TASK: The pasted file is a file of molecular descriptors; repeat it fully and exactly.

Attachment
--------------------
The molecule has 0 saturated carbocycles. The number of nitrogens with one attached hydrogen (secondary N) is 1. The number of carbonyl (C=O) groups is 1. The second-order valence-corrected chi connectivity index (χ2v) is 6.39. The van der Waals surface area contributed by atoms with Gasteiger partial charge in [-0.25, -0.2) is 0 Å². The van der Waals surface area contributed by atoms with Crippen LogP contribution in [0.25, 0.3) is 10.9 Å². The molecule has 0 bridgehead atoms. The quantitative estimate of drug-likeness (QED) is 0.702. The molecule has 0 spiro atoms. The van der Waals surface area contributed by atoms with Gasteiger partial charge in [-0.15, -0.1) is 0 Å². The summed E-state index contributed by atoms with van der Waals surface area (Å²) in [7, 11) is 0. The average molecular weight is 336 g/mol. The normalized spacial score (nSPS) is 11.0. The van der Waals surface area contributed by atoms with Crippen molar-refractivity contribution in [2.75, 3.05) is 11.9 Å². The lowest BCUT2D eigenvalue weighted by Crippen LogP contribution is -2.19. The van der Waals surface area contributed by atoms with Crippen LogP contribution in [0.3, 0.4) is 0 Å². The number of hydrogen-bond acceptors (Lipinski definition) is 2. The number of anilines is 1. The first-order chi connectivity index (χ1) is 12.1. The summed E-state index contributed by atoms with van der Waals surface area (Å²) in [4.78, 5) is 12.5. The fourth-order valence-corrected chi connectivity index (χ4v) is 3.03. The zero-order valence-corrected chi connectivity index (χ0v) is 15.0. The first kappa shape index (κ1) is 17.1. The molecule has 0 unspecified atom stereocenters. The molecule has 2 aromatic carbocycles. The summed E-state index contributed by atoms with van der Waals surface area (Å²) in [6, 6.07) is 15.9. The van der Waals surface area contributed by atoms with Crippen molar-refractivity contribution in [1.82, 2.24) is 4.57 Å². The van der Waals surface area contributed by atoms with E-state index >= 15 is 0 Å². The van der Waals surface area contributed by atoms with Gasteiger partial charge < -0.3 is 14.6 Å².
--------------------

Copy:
The molecule has 0 saturated carbocycles. The number of nitrogens with one attached hydrogen (secondary N) is 1. The number of carbonyl (C=O) groups is 1. The second-order valence-corrected chi connectivity index (χ2v) is 6.39. The van der Waals surface area contributed by atoms with Gasteiger partial charge in [-0.25, -0.2) is 0 Å². The van der Waals surface area contributed by atoms with Crippen LogP contribution in [0.25, 0.3) is 10.9 Å². The molecule has 0 bridgehead atoms. The quantitative estimate of drug-likeness (QED) is 0.702. The molecule has 0 spiro atoms. The van der Waals surface area contributed by atoms with Gasteiger partial charge in [-0.15, -0.1) is 0 Å². The summed E-state index contributed by atoms with van der Waals surface area (Å²) in [7, 11) is 0. The average molecular weight is 336 g/mol. The normalized spacial score (nSPS) is 11.0. The van der Waals surface area contributed by atoms with Crippen molar-refractivity contribution in [2.75, 3.05) is 11.9 Å². The lowest BCUT2D eigenvalue weighted by Crippen LogP contribution is -2.19. The van der Waals surface area contributed by atoms with Crippen LogP contribution in [0.3, 0.4) is 0 Å². The number of hydrogen-bond acceptors (Lipinski definition) is 2. The number of anilines is 1. The first-order chi connectivity index (χ1) is 12.1. The summed E-state index contributed by atoms with van der Waals surface area (Å²) in [4.78, 5) is 12.5. The fourth-order valence-corrected chi connectivity index (χ4v) is 3.03. The zero-order valence-corrected chi connectivity index (χ0v) is 15.0. The first kappa shape index (κ1) is 17.1. The molecule has 0 unspecified atom stereocenters. The molecule has 2 aromatic carbocycles. The summed E-state index contributed by atoms with van der Waals surface area (Å²) in [6, 6.07) is 15.9. The van der Waals surface area contributed by atoms with Crippen molar-refractivity contribution in [1.82, 2.24) is 4.57 Å². The van der Waals surface area contributed by atoms with E-state index >= 15 is 0 Å². The van der Waals surface area contributed by atoms with Gasteiger partial charge < -0.3 is 14.6 Å².